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JD140 Epipolae (414 BC)

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Victory Results:
 100 %
Record a victory for BOTTOM ARMY  0 %
Total plays 1 - Last reported by The Admiral on 2015-02-19 00:00:00

Epipolae 414 BC

Syracusan vs Athenian

Historical Background
With the Athenian siege walls steadily enclosing Syracuse, the Syracusans appealed for aid from their Corinthian and Spartan allies. The two cities sent a force by sea under the command of the Spartan General Gylippus, who landed at Himera and recruited further troops. He arrived in Syracuse with a force of approximately 3,000 men. The Athenian siege wall was almost complete to the north of the city. Gylippus was determined to prevent its completion and so he ordered the building of a counter wall and then launched an attack on the Athenians. The attack however was made in the constricted space between the two walls. The Syracusan cavalry and light troops were unable to properly deploy, and the superior Athenian hoplites won the day. Gylippus launched his next attack further north at the end of the two walls, where his cavalry and light troops had room to maneurvre. They outflanked the Athenian line which then broke. The Syracusans were now able to complete their counter wall and thus prevent the encirclement of the city.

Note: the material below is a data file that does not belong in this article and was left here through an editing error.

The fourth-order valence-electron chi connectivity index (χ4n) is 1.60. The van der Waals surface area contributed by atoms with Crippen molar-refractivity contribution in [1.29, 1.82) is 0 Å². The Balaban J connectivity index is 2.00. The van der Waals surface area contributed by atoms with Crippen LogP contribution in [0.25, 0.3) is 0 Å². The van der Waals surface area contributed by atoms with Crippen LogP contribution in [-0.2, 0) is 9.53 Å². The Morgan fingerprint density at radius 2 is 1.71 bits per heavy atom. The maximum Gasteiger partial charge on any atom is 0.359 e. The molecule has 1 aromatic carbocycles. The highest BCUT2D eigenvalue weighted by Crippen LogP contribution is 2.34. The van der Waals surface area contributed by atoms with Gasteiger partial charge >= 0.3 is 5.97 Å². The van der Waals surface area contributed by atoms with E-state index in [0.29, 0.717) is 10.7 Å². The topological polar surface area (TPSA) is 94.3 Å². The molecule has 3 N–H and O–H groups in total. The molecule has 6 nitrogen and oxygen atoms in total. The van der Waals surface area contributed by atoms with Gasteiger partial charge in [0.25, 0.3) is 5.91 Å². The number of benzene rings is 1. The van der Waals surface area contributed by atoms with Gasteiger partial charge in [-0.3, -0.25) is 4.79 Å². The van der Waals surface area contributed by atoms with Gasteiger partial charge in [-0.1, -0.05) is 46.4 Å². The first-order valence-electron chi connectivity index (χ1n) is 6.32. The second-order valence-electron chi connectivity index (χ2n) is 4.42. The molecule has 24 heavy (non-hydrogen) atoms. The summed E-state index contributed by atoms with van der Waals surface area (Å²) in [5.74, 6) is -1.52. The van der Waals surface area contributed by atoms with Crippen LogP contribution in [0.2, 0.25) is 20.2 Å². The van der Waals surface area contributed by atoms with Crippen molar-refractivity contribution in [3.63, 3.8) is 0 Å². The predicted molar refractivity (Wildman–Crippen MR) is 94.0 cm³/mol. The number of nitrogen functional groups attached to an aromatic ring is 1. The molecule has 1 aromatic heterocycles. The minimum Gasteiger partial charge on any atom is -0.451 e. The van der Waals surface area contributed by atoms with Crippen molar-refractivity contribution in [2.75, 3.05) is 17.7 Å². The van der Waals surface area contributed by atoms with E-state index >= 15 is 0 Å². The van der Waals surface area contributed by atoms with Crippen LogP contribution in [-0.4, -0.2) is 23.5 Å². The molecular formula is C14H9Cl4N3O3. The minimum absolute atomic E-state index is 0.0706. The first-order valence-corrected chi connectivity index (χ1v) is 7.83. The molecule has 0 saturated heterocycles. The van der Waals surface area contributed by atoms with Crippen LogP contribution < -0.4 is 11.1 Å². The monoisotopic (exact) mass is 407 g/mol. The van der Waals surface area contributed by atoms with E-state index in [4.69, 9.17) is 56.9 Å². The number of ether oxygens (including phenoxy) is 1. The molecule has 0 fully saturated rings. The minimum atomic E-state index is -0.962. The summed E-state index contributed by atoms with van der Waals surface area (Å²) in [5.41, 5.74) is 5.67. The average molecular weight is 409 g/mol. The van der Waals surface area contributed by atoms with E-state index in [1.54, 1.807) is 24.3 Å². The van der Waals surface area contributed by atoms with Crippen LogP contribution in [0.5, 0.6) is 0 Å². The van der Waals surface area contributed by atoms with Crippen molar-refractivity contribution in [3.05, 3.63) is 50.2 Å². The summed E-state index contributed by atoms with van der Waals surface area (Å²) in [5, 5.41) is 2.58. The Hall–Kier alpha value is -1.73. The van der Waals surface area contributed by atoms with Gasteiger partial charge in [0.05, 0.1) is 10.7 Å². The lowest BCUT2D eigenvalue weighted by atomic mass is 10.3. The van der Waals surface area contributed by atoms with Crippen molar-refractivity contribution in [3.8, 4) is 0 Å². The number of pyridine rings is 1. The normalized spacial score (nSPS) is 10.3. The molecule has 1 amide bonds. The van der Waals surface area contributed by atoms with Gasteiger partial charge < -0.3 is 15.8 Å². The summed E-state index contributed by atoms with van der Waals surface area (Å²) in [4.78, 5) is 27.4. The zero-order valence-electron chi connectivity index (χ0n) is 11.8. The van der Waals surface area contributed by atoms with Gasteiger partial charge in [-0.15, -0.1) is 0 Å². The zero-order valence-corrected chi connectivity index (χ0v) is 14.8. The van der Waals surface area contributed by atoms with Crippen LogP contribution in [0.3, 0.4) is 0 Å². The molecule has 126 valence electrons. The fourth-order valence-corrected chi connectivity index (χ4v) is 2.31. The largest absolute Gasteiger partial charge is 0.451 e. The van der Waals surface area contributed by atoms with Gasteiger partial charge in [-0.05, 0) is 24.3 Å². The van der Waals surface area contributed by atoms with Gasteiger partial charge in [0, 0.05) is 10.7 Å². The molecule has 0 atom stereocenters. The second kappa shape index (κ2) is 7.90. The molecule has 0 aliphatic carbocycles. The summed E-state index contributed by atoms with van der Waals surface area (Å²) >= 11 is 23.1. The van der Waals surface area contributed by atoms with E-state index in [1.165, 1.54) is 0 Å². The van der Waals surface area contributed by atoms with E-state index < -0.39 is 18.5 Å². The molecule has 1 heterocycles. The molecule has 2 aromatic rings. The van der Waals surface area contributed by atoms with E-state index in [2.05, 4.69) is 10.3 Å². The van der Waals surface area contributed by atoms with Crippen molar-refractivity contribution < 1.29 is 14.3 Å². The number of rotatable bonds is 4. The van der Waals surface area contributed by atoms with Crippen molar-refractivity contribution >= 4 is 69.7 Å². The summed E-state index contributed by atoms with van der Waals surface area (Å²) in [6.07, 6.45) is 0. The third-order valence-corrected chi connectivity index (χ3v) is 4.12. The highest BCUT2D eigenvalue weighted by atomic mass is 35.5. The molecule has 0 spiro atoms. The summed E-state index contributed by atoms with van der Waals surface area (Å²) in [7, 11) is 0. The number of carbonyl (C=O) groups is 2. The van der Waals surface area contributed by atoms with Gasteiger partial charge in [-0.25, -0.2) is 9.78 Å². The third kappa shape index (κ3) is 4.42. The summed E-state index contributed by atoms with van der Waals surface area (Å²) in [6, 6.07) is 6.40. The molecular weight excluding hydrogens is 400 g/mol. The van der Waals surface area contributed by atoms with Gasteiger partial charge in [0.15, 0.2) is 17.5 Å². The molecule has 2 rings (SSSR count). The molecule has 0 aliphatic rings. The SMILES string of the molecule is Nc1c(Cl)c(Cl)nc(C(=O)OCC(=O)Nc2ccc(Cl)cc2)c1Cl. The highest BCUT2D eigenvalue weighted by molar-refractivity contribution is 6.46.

At the time of the battle, Nicias was suffering from exhaustion and illness, and his general performance was lacklustre. He had made no attempt to intercept the Sparto-Corinthian fleet and had allowed Gylippus's small force to slip overland into Syracuse unmolested. Nicias, now despairing of success, requested that Athens recall his army or send massive reinforcements. The Athenians chose the latter and almost the entire force, including Nicias, would be lost the following year.
The stage is set. The battle lines are drawn and you are in command. Can you change history?

War Council

Syracusan Army (Use Spartan blocks)
Leader: Gylippus
Take 6 Command Cards  .
Move First .

Athenian Army (Use Greek blocks)
Leader: Nicias
Take 4 Command Cards     .

Victory
5 Banners

Special Rules
The Broken terrain represents a steep escarpment and is impassable.

HERE you will find a complete list of all scenarios by Jim Duncan.

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